January 26, 2017
The homeowner ,in a recent house sit that I did, worked for a service group.
When I said I was familiar with her organization, she said many were not familiar with it.
Well, maybe I was not familiar with this and other service groups until I worked on a weekly newspaper in Gravelbourg, Saskatchewan.
In small communities, more so than in large cities, community events revolve around service groups through which many worthy causes receive funding.
Here is one:
February 9, 1983
Elks provide service to Mossbank
by Tanya Lester
It is a long way from New York to Mossbank, Saskatchewan and it was a long time ago when the BPO Elks first originated in that city.
It was in 1867 that Charles A. Vivian, an entertainer at many night spots in New York City, decided to form the benevolent order of Elks…
In Canada, the first Elk Lodge was established in Vancouver in 1912, with the help of Charles Edward Redeker who had travelled to Seattle to talk with the Grand Trustee of the Elks and find out more about the organization.
Now, there are over 357 Elks Lodges in Canada as well as 311 Order of the Royal Purple Lodges (consisting of women related to Elk members) for a total 80,000 membership. The Grand Lodge is presently located in Regina but changes location depending on where the Grand Lodge Secretary lives.
In Mossbank, the Elk’s Lodge was chartered in 1967 which was exactly 100 years after the organization first began. Harvey Ireland was the first member to sign up and Otto Wuschke was the second.
Mr. Ireland said he joined because he was “looking for something for fellowship–fun and fellowship” and he has never been disappointed. Other Elk members echo this sentiment.
The Elk’s motto is based on equality, love, kindness, and service to the community. Their most noticeable co is the ntribution to the Mossbank community is the Elk’s Hall which they operate. “You wouldn’t have had a hall if it wasn’t for the Elks,” member Mitch Delyea said.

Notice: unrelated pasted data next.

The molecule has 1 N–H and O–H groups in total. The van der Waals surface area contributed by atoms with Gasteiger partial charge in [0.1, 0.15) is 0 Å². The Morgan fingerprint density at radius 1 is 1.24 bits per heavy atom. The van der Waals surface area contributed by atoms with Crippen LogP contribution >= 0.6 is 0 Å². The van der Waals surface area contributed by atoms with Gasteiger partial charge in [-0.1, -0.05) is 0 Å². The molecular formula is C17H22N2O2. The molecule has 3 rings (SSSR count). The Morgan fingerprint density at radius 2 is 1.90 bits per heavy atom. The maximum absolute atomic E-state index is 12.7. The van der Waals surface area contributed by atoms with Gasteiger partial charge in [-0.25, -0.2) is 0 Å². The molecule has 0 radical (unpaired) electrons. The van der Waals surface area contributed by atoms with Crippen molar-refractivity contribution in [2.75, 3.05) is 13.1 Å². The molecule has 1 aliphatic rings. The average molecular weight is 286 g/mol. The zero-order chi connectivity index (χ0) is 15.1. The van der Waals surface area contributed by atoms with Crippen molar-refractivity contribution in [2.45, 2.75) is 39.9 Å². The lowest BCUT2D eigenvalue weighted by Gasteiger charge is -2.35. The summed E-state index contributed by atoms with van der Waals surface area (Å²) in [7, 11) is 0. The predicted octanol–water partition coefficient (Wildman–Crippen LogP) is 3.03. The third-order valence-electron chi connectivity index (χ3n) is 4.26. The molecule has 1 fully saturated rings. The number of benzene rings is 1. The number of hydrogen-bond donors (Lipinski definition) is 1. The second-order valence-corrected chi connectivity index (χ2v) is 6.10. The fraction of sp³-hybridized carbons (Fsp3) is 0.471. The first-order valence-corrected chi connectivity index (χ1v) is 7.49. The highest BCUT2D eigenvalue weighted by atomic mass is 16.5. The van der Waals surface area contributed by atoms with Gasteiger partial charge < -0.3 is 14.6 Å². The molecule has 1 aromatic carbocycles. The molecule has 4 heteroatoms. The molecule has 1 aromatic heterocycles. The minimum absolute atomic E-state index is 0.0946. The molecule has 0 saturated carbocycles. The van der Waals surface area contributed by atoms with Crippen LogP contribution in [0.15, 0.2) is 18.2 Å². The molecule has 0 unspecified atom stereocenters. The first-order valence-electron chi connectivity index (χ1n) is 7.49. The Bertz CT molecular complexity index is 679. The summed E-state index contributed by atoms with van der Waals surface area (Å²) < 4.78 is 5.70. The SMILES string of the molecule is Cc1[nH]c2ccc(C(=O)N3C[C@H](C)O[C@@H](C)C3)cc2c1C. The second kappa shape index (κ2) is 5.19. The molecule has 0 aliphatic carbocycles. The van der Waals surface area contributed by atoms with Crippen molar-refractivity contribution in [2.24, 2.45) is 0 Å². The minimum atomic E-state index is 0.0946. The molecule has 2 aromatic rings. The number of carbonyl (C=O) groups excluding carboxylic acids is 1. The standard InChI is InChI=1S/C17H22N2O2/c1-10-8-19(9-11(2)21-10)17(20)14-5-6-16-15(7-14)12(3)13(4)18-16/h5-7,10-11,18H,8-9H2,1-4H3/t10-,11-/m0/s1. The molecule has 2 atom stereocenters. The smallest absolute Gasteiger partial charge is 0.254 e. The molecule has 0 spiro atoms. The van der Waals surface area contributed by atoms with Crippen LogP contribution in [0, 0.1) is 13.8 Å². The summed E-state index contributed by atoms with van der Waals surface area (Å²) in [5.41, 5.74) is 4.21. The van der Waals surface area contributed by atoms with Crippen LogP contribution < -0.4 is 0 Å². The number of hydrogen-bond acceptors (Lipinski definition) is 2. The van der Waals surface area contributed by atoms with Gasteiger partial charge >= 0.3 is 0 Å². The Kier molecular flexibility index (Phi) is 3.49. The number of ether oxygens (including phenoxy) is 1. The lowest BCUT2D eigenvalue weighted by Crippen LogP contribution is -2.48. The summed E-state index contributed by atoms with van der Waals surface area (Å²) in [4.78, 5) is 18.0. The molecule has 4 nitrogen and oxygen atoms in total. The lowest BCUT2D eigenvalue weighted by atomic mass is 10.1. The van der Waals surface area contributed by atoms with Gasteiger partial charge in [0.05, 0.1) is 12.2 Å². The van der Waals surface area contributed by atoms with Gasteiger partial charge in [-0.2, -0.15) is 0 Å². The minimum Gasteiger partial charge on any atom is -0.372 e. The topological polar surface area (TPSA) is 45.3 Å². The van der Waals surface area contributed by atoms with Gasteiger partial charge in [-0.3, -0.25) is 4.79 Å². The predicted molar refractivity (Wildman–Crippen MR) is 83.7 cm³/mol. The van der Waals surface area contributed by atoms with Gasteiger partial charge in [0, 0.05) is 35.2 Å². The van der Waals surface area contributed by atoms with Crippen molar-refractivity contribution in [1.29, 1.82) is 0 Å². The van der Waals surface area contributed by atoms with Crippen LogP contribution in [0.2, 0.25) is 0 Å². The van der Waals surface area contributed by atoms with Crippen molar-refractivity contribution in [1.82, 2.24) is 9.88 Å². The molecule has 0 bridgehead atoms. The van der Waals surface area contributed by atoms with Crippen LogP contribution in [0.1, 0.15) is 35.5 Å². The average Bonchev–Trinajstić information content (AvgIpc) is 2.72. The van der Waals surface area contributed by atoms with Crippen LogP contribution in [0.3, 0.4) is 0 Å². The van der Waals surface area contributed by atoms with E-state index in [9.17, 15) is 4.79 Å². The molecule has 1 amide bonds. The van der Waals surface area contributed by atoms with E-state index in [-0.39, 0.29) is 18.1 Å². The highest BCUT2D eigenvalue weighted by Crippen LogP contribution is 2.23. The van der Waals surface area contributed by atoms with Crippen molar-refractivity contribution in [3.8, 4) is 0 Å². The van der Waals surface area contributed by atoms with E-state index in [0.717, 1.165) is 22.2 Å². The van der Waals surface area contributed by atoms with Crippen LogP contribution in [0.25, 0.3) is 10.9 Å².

The Elks took over the hall which was close to deterioration and renovated it in the early 1970’s. Since then, the hall has been used for ‘numerous social events and occasions sponsored by many different community groups.’
Mr. Delyea said the larger part of the Elk’s annual budget goes towards maintenance for the hall. Other money is donated to the Elks Purple Cross Fund. “The Purple Cross Fund provides financial assistance to children in Canada up to their nineteenth birthday, where there is a need due to sickness or if the child does not qualify for assistance from any other source,” the BPO Elks brochure states. “The Purple Cross Fund also supports the Deaf Detection and Development Program, which provides facilities to test for hearing impairment and aids those who are hearing handicapped.” This year the Elk’s Hawaii Lottery Draw will contribute to the fund.
But the members stress that the organization is not primarily a service group and when it does contribute to the community, it does not like to “brag” about it. The Elk’s main goal is to promote friendship between its members and in this and other ways helps the community. The Mossbank Elks’ Exalted Ruler is Ron Fortin and it has 70 area members with 35 of those being active. Membership is open to anyone regardless of her race or religion.
Tanya’s books are Confessions of a Tea Leaf Reader and Friends I Never Knew (both of which can be purchased through amazon.com or from the author) as well as Dreams and Tricksters and Women Rights/Writes. For more on Tanya’s work, go to her website at teareading.wordpress.com